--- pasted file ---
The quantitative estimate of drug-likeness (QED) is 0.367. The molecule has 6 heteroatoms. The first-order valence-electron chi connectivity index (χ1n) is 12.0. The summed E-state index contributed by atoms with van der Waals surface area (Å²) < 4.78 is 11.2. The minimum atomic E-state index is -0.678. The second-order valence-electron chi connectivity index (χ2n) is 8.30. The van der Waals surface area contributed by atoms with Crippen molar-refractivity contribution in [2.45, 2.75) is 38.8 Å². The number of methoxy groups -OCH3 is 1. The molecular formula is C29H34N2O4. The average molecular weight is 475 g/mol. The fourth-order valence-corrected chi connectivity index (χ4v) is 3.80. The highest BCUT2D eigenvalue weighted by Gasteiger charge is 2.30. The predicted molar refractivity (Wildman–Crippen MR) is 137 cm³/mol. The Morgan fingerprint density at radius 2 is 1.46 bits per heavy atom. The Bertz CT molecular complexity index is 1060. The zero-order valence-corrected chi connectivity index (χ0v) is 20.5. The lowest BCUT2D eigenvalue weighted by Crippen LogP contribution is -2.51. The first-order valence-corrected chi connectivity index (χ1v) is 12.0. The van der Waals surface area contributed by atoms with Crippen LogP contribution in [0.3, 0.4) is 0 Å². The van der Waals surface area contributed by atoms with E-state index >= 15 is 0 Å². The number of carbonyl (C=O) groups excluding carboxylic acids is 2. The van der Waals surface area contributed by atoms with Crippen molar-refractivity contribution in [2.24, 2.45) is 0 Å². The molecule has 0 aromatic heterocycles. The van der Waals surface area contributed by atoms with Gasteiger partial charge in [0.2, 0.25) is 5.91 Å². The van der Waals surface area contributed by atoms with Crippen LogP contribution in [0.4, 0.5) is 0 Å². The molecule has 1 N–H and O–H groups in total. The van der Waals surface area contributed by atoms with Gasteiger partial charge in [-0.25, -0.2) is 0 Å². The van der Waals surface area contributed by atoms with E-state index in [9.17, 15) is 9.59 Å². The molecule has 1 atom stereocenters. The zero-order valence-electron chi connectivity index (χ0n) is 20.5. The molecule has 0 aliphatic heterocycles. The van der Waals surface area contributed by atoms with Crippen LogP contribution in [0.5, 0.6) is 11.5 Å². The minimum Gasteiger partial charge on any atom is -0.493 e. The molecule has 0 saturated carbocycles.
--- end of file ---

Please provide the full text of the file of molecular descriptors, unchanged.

The quantitative estimate of drug-likeness (QED) is 0.367. The molecule has 6 heteroatoms. The first-order valence-electron chi connectivity index (χ1n) is 12.0. The summed E-state index contributed by atoms with van der Waals surface area (Å²) < 4.78 is 11.2. The minimum atomic E-state index is -0.678. The second-order valence-electron chi connectivity index (χ2n) is 8.30. The van der Waals surface area contributed by atoms with Crippen molar-refractivity contribution in [2.45, 2.75) is 38.8 Å². The number of methoxy groups -OCH3 is 1. The molecular formula is C29H34N2O4. The average molecular weight is 475 g/mol. The fourth-order valence-corrected chi connectivity index (χ4v) is 3.80. The highest BCUT2D eigenvalue weighted by Gasteiger charge is 2.30. The predicted molar refractivity (Wildman–Crippen MR) is 137 cm³/mol. The Morgan fingerprint density at radius 2 is 1.46 bits per heavy atom. The Bertz CT molecular complexity index is 1060. The zero-order valence-corrected chi connectivity index (χ0v) is 20.5. The lowest BCUT2D eigenvalue weighted by Crippen LogP contribution is -2.51. The first-order valence-corrected chi connectivity index (χ1v) is 12.0. The van der Waals surface area contributed by atoms with Crippen LogP contribution in [0.3, 0.4) is 0 Å². The van der Waals surface area contributed by atoms with E-state index >= 15 is 0 Å². The number of carbonyl (C=O) groups excluding carboxylic acids is 2. The van der Waals surface area contributed by atoms with Crippen molar-refractivity contribution in [2.24, 2.45) is 0 Å². The molecule has 0 aromatic heterocycles. The van der Waals surface area contributed by atoms with Gasteiger partial charge in [0.2, 0.25) is 5.91 Å². The van der Waals surface area contributed by atoms with Crippen LogP contribution in [0.4, 0.5) is 0 Å². The molecule has 1 N–H and O–H groups in total. The van der Waals surface area contributed by atoms with Gasteiger partial charge in [-0.25, -0.2) is 0 Å². The van der Waals surface area contributed by atoms with E-state index in [9.17, 15) is 9.59 Å². The molecule has 1 atom stereocenters. The zero-order valence-electron chi connectivity index (χ0n) is 20.5. The molecule has 0 aliphatic heterocycles. The van der Waals surface area contributed by atoms with Crippen LogP contribution in [0.5, 0.6) is 11.5 Å². The minimum Gasteiger partial charge on any atom is -0.493 e. The molecule has 0 saturated carbocycles.